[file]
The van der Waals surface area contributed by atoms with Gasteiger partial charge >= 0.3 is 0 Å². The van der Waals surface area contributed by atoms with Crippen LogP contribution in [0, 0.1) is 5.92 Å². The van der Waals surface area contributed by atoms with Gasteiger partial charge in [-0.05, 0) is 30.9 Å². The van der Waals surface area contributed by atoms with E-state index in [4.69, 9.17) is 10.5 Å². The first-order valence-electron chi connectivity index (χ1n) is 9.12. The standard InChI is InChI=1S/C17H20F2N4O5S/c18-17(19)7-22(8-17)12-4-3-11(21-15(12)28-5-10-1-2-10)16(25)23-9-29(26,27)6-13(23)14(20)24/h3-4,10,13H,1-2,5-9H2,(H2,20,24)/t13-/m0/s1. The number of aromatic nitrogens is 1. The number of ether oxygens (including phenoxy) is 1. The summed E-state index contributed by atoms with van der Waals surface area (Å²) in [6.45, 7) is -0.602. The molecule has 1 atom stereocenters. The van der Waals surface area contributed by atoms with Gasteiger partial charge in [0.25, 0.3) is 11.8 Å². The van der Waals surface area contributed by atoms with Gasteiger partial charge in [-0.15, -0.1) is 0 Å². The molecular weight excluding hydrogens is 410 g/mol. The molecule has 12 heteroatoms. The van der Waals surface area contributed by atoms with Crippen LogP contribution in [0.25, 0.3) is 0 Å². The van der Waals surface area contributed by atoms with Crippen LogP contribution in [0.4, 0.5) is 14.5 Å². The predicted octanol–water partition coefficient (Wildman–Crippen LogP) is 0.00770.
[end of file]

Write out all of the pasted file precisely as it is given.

The van der Waals surface area contributed by atoms with Gasteiger partial charge >= 0.3 is 0 Å². The van der Waals surface area contributed by atoms with Crippen LogP contribution in [0, 0.1) is 5.92 Å². The van der Waals surface area contributed by atoms with Gasteiger partial charge in [-0.05, 0) is 30.9 Å². The van der Waals surface area contributed by atoms with E-state index in [4.69, 9.17) is 10.5 Å². The first-order valence-electron chi connectivity index (χ1n) is 9.12. The standard InChI is InChI=1S/C17H20F2N4O5S/c18-17(19)7-22(8-17)12-4-3-11(21-15(12)28-5-10-1-2-10)16(25)23-9-29(26,27)6-13(23)14(20)24/h3-4,10,13H,1-2,5-9H2,(H2,20,24)/t13-/m0/s1. The number of aromatic nitrogens is 1. The number of ether oxygens (including phenoxy) is 1. The summed E-state index contributed by atoms with van der Waals surface area (Å²) in [6.45, 7) is -0.602. The molecule has 1 atom stereocenters. The van der Waals surface area contributed by atoms with Gasteiger partial charge in [0.25, 0.3) is 11.8 Å². The van der Waals surface area contributed by atoms with Gasteiger partial charge in [-0.15, -0.1) is 0 Å². The molecular weight excluding hydrogens is 410 g/mol. The molecule has 12 heteroatoms. The van der Waals surface area contributed by atoms with Crippen LogP contribution in [0.25, 0.3) is 0 Å². The van der Waals surface area contributed by atoms with Crippen LogP contribution in [0.4, 0.5) is 14.5 Å². The predicted octanol–water partition coefficient (Wildman–Crippen LogP) is 0.00770.